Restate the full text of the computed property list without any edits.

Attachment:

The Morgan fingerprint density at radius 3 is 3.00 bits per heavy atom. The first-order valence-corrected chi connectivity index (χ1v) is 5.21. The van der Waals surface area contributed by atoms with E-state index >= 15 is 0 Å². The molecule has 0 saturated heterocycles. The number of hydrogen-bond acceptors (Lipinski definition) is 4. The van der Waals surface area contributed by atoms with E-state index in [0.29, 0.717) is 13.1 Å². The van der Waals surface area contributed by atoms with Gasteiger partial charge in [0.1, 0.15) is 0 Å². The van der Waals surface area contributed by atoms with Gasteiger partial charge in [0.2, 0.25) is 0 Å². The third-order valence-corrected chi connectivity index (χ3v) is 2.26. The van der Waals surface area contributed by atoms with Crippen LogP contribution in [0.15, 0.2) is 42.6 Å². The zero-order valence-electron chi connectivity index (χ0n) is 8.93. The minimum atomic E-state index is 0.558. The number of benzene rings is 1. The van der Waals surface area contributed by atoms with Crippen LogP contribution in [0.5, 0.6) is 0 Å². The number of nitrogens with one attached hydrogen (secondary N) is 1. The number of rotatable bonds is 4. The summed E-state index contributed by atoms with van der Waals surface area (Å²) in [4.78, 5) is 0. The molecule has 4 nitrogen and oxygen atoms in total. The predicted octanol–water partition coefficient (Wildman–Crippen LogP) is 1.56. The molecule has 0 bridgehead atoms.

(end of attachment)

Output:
The Morgan fingerprint density at radius 3 is 3.00 bits per heavy atom. The first-order valence-corrected chi connectivity index (χ1v) is 5.21. The van der Waals surface area contributed by atoms with E-state index >= 15 is 0 Å². The molecule has 0 saturated heterocycles. The number of hydrogen-bond acceptors (Lipinski definition) is 4. The van der Waals surface area contributed by atoms with E-state index in [0.29, 0.717) is 13.1 Å². The van der Waals surface area contributed by atoms with Gasteiger partial charge in [0.1, 0.15) is 0 Å². The van der Waals surface area contributed by atoms with Gasteiger partial charge in [0.2, 0.25) is 0 Å². The third-order valence-corrected chi connectivity index (χ3v) is 2.26. The van der Waals surface area contributed by atoms with Crippen LogP contribution in [0.15, 0.2) is 42.6 Å². The zero-order valence-electron chi connectivity index (χ0n) is 8.93. The minimum atomic E-state index is 0.558. The number of benzene rings is 1. The van der Waals surface area contributed by atoms with Crippen LogP contribution in [0.5, 0.6) is 0 Å². The number of nitrogens with one attached hydrogen (secondary N) is 1. The number of rotatable bonds is 4. The summed E-state index contributed by atoms with van der Waals surface area (Å²) in [4.78, 5) is 0. The molecule has 4 nitrogen and oxygen atoms in total. The predicted octanol–water partition coefficient (Wildman–Crippen LogP) is 1.56. The molecule has 0 bridgehead atoms.